Main results: Four randomized controlled trials fulfilled the inclusion criteria for this review. One trial (Bryan 2002) enrolled healthy women, and three (Fioravanti 1997; Sommer 1998; VITAL 2003) recruited people with mild to moderate cognitive impairment or dementia with or without diagnosed folate deficiency. Fioravanti 1997 enrolled people with mild to moderate cognitive impairment or dementia as judged by scores on the Mini-Mental State Examination (MMSE) and Global Deterioration Scale and with serum folate level<3ng/l. One trial (VITAL 2003) studied the effects of a combination of vitamin B12 and folic acid on patients with mild to moderate cognitive impairment due to Alzheimer's disease or mixed dementia. The analysis from the included trials found no benefit from folic acid with or without vitamin B12 in comparison with placebo on any measures of cognition and mood for healthy or cognitively impaired or demented people: Folic acid effect and healthy participants: there was no benefit from of oral 750 mcg folic acid per day for five weeks compared with placebo on measures of cognition and mood of 19 healthy women aged 65 to 92. Folic acid effect and people with mild to moderate cognitive decline or dementia: there were no statistically significant results in favour of folic acid with or without vitamin B12 on any measures of cognitive function. Scores on the Mini-Mental State Examination (MMSE) revealed no statistically significant benefit from 2 mg per day folic acid plus 1mg vitamin B12 for 12 weeks when compared with placebo (WMD 0.39, 95% CI -0.43 to 1.21, P=0.35). Cognitive scores on the Alzheimer's Disease Scale (ADAS-Cog) showed no statistically significant benefit from 2 mg /day folic acid plus 1 mg /day vitamin B12 for 12 weeks compared with placebo (WMD 0.41, 95% -1.25 to 2.07, P=4.63). The Bristol Activities of Daily Living Scale (BADL) revealed no benefit from 2mg per day of folic acid plus 1 mg vitamin B12 for 12 weeks in comparison with placebo (WMD -0.57, 95%CI -1.95 to 0.81, P=0.42). None of the sub tests of the Randt Memory Test (RMT) showed statistically significant benefit from 15 mg of folic acid orally per day for 9 weeks when compared with placebo. One trial (Sommer 1998) reported a significant decline compared with placebo in two cognitive function tasks in demented patients who had received high doses of folic acid (10 mg /day) for unspecified periods. One trial (VITAL 2003) showed that 2 mg folic acid plus 1 mg vitamin B12 daily for 12 weeks significantly lowered serum homocysteine concentrations (P <0.0001).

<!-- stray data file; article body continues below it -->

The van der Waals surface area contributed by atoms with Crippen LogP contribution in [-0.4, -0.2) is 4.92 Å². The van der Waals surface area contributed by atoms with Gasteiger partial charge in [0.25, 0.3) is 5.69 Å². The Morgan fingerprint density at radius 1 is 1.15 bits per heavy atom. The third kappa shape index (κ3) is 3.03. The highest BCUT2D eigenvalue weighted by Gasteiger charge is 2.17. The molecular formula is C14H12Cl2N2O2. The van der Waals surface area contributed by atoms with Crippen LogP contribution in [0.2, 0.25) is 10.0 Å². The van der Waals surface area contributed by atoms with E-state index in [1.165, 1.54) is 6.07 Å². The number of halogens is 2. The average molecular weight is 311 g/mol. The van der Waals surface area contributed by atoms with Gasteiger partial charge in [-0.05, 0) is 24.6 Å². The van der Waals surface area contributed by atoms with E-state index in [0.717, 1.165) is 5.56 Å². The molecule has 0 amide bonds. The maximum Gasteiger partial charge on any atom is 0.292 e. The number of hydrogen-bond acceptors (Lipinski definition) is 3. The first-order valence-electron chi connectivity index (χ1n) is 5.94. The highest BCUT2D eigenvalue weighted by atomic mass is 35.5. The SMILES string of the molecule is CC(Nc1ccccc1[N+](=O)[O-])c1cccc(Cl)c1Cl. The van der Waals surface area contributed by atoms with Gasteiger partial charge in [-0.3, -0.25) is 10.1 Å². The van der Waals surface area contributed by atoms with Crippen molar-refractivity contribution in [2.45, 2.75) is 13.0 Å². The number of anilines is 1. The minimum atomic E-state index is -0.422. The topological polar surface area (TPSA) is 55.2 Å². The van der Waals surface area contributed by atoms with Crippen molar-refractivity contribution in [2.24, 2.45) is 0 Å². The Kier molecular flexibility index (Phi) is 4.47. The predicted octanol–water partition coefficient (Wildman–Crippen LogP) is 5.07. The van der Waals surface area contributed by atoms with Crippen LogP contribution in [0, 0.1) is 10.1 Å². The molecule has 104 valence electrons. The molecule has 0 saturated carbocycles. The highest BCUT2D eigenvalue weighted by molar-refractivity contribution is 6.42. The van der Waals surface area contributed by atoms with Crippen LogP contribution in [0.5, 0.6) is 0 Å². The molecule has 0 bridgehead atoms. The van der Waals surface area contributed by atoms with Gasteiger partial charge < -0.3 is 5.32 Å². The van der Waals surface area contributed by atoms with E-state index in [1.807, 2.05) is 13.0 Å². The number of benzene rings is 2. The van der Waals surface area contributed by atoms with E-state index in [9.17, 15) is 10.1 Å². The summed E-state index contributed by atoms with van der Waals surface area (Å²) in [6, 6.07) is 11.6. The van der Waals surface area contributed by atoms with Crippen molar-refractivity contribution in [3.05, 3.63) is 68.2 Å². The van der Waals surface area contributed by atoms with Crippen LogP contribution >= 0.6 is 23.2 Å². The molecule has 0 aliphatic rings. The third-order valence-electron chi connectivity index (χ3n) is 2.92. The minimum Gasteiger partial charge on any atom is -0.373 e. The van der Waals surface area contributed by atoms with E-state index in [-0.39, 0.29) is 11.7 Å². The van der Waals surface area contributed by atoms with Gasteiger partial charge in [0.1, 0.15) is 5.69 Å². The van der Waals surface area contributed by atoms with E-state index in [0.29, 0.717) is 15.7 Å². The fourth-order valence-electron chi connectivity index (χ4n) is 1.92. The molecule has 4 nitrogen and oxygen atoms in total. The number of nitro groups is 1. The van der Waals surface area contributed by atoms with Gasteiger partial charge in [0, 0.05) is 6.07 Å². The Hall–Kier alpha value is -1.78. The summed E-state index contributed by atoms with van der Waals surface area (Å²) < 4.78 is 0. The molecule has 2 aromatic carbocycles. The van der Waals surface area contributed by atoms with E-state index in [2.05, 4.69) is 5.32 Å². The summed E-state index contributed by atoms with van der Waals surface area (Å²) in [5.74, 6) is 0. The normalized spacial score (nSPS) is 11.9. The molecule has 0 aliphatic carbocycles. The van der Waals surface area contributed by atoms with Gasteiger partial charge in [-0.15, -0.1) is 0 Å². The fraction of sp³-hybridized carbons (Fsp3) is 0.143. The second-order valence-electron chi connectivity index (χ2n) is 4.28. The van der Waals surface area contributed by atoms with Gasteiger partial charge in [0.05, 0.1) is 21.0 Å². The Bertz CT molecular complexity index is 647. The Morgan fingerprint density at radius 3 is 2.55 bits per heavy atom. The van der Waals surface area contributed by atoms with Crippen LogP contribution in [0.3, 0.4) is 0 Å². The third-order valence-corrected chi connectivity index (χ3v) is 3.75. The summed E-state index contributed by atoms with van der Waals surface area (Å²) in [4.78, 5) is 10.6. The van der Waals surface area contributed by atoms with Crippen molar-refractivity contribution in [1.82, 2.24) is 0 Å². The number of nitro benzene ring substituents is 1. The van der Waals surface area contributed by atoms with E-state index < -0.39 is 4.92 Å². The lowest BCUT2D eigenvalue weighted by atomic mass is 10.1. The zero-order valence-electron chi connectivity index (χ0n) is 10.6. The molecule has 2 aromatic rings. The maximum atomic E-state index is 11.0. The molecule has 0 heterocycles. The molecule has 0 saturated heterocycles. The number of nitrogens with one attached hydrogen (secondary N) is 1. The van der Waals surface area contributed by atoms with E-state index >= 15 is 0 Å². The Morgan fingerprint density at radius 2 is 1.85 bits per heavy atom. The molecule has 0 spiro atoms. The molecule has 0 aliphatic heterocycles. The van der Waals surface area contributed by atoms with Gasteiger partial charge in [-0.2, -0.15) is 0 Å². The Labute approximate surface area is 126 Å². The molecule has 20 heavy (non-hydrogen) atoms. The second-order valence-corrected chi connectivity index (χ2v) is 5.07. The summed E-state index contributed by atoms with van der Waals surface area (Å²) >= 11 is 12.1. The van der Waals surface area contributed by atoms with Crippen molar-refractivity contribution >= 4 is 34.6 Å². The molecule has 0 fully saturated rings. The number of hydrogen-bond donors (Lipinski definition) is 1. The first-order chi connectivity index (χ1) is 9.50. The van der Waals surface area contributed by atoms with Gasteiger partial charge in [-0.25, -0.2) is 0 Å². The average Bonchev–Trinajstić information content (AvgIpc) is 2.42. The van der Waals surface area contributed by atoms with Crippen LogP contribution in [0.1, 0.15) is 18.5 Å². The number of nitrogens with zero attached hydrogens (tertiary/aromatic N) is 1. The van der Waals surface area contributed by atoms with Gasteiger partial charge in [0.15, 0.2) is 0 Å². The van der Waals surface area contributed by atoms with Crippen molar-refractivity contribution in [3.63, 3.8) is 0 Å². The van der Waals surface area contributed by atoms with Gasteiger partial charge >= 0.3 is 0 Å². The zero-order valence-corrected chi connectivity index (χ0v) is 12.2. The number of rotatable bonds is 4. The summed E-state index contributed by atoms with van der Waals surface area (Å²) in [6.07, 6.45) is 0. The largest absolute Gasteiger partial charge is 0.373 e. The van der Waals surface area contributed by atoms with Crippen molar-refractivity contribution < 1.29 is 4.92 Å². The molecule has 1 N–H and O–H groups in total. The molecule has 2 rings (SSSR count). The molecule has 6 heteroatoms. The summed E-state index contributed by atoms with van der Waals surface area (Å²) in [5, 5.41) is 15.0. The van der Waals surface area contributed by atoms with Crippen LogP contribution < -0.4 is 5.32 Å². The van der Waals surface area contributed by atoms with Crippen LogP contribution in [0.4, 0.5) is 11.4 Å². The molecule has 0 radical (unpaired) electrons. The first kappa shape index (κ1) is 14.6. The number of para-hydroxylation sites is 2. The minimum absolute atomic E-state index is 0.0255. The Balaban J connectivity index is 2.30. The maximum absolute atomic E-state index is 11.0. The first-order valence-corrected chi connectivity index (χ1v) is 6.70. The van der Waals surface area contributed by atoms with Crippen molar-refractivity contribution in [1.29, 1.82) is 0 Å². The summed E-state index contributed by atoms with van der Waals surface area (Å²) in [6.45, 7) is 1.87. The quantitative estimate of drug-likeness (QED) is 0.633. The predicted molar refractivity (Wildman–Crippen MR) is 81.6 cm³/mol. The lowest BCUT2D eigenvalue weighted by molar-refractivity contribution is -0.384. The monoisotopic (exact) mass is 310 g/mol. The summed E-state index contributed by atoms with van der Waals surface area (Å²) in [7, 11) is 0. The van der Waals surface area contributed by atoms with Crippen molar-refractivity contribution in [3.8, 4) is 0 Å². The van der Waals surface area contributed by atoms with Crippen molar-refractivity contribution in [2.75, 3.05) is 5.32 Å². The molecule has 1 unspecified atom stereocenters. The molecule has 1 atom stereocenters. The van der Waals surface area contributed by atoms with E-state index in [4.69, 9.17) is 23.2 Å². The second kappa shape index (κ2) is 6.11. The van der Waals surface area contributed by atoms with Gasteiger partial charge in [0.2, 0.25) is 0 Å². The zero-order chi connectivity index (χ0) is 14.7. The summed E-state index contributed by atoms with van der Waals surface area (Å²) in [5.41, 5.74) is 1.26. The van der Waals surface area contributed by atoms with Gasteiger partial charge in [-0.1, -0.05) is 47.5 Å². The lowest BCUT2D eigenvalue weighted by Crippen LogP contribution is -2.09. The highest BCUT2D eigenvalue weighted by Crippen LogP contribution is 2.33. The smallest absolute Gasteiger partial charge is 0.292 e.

Reviewer's conclusions: There was no beneficial effect of 750 mcg of folic acid per day on measures of cognition or mood in older healthy women. In patients with mild to moderate cognitive decline and different forms of dementia there was no benefit from folic acid on measures of cognition or mood. Folic acid plus vitamin B12 was effective in reducing the serum homocysteine concentrations. Folic acid was well tolerated and no adverse effects were reported. More studies are needed.